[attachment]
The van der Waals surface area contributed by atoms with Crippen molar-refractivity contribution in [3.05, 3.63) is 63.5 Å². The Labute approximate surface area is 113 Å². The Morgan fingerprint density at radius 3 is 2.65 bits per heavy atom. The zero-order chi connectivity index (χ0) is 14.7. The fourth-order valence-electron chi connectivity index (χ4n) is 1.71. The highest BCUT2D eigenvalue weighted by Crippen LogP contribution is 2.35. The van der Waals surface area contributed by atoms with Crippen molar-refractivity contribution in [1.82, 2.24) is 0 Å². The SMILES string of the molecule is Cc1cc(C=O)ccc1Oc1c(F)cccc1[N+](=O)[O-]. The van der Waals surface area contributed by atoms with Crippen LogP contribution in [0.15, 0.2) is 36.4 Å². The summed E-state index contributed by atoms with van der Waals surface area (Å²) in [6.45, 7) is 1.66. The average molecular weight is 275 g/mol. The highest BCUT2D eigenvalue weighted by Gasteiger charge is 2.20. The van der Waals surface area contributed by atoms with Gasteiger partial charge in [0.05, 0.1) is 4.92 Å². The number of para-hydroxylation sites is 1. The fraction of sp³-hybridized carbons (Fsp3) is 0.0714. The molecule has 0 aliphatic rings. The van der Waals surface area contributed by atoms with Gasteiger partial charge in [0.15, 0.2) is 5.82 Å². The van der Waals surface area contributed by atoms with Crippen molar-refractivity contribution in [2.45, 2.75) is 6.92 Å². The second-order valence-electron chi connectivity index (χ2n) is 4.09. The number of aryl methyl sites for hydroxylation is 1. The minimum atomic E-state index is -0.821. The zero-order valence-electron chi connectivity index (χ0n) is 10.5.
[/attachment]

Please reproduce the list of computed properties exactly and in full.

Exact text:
The van der Waals surface area contributed by atoms with Crippen molar-refractivity contribution in [3.05, 3.63) is 63.5 Å². The Labute approximate surface area is 113 Å². The Morgan fingerprint density at radius 3 is 2.65 bits per heavy atom. The zero-order chi connectivity index (χ0) is 14.7. The fourth-order valence-electron chi connectivity index (χ4n) is 1.71. The highest BCUT2D eigenvalue weighted by Crippen LogP contribution is 2.35. The van der Waals surface area contributed by atoms with Crippen molar-refractivity contribution in [1.82, 2.24) is 0 Å². The SMILES string of the molecule is Cc1cc(C=O)ccc1Oc1c(F)cccc1[N+](=O)[O-]. The van der Waals surface area contributed by atoms with Crippen LogP contribution in [0.15, 0.2) is 36.4 Å². The summed E-state index contributed by atoms with van der Waals surface area (Å²) in [6.45, 7) is 1.66. The average molecular weight is 275 g/mol. The highest BCUT2D eigenvalue weighted by Gasteiger charge is 2.20. The van der Waals surface area contributed by atoms with Gasteiger partial charge in [0.05, 0.1) is 4.92 Å². The number of para-hydroxylation sites is 1. The fraction of sp³-hybridized carbons (Fsp3) is 0.0714. The molecule has 0 aliphatic rings. The van der Waals surface area contributed by atoms with Gasteiger partial charge in [0.15, 0.2) is 5.82 Å². The van der Waals surface area contributed by atoms with Crippen molar-refractivity contribution in [2.45, 2.75) is 6.92 Å². The second-order valence-electron chi connectivity index (χ2n) is 4.09. The number of aryl methyl sites for hydroxylation is 1. The minimum atomic E-state index is -0.821. The zero-order valence-electron chi connectivity index (χ0n) is 10.5.